Posted on Thursday, October 21, 2010
BY: CARRIE BAY
GMAC Mortgage was the first company to halt foreclosures in 23 states where a judge’s approval is required because of concerns that the legal paperwork was not validated and processed correctly. After two months of reviewing individual case files, the company says it will restart foreclosure proceedings.
“Our review and remediation activities related to cases involving judicial affidavits in the 23 states continues,” said James Olecki, a spokesperson for GMAC Mortgage’s parent company Ally Financial. “As each of those files is reviewed, and remediated when needed, the foreclosure process resumes.”
GMAC’s suspension of foreclosure actions and REO sales was prompted by the unearthing of a court deposition in which one of its servicing executives testified that he was signing off on thousands of foreclosures a month, without checking the paperwork for accuracy or signing the documents in the presence of a notary.
News of documentation deficiencies at GMAC and a number of other major servicers has raised questions about the legitimacy of foreclosure rulings and homeowner evictions, but Olecki says his company has found “no evidence of inappropriate foreclosures to date” and plans to move forward with taking possession of properties where borrowers have failed to make payments on the mortgage.
Bank of America announced Monday that it is also lifting its foreclosure suspension in 23 states.
The company says it has found no instances in which a homeowner was wrongly foreclosed upon and has begun the process of preparing 102,000 foreclosure affidavits that have been on hold for re-submission to the courts beginning next Monday. BofA plans to continue postponing foreclosure sales in the remaining 27 states until the company’s paperwork reviews are completed on a state-by-state basis.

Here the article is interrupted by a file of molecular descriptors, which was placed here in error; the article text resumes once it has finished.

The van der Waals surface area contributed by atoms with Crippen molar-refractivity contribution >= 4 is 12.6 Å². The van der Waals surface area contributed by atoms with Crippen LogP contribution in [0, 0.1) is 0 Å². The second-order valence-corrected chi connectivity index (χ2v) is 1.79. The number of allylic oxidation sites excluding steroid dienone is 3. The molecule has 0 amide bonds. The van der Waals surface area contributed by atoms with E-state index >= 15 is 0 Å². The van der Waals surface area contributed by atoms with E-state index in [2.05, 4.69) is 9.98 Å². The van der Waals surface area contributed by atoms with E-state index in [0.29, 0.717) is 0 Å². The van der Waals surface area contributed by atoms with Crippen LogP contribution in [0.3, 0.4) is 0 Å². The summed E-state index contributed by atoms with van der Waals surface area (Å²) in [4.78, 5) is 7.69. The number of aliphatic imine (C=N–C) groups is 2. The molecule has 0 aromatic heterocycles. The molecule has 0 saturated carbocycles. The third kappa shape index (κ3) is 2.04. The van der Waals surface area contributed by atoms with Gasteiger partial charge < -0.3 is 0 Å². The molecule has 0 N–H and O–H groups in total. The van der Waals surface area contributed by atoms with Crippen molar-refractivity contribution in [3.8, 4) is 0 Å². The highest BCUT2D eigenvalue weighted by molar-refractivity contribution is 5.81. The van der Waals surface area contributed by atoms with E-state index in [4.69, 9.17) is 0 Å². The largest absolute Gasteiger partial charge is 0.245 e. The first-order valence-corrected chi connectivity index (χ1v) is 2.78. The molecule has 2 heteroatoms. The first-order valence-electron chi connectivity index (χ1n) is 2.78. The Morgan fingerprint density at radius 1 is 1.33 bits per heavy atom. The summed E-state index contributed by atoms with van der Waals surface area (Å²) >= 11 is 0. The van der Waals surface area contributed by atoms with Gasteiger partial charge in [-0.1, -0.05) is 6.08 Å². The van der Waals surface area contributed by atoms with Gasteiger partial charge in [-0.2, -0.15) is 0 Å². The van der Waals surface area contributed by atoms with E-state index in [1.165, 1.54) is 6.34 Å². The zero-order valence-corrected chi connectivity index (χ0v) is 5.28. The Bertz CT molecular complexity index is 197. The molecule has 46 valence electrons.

Bank of America and GMAC may be intent on moving forward with foreclosure proceedings, but at least one county sheriff in the judicial state of Illinois says he’s not going to carry out their evictions.
Sheriff Thomas Dart of Cook County, which includes the city of Chicago, said Tuesday that he will not put defaulted borrowers out of their homes based on eviction orders from BofA, GMAC, or JPMorgan Chase until the companies “can provide complete assurance that the foreclosure was done properly and legally.”
The three lenders have until Monday, October 25th to respond to Dart’s demand for affidavits affirming any foreclosures they file in Cook County have been properly processed in accordance with Illinois law. The sheriff says BofA, GMAC, and JPMorgan, along with their subsidiaries, make up a third of the approximately 3,700 foreclosure eviction orders filed with his office annually.
Dart says he will extend the county-wide moratorium on evictions to any other lending institutions which publicly admit to or which investigators find engaged in questionable foreclosure processing practices.
According to a statement from the Cook County sheriff’s office, even after filing, it typically takes about 10 months before a foreclosure eviction order is actually carried out there. Dart says one in every 30 homes in Cook County is at some stage of foreclosure.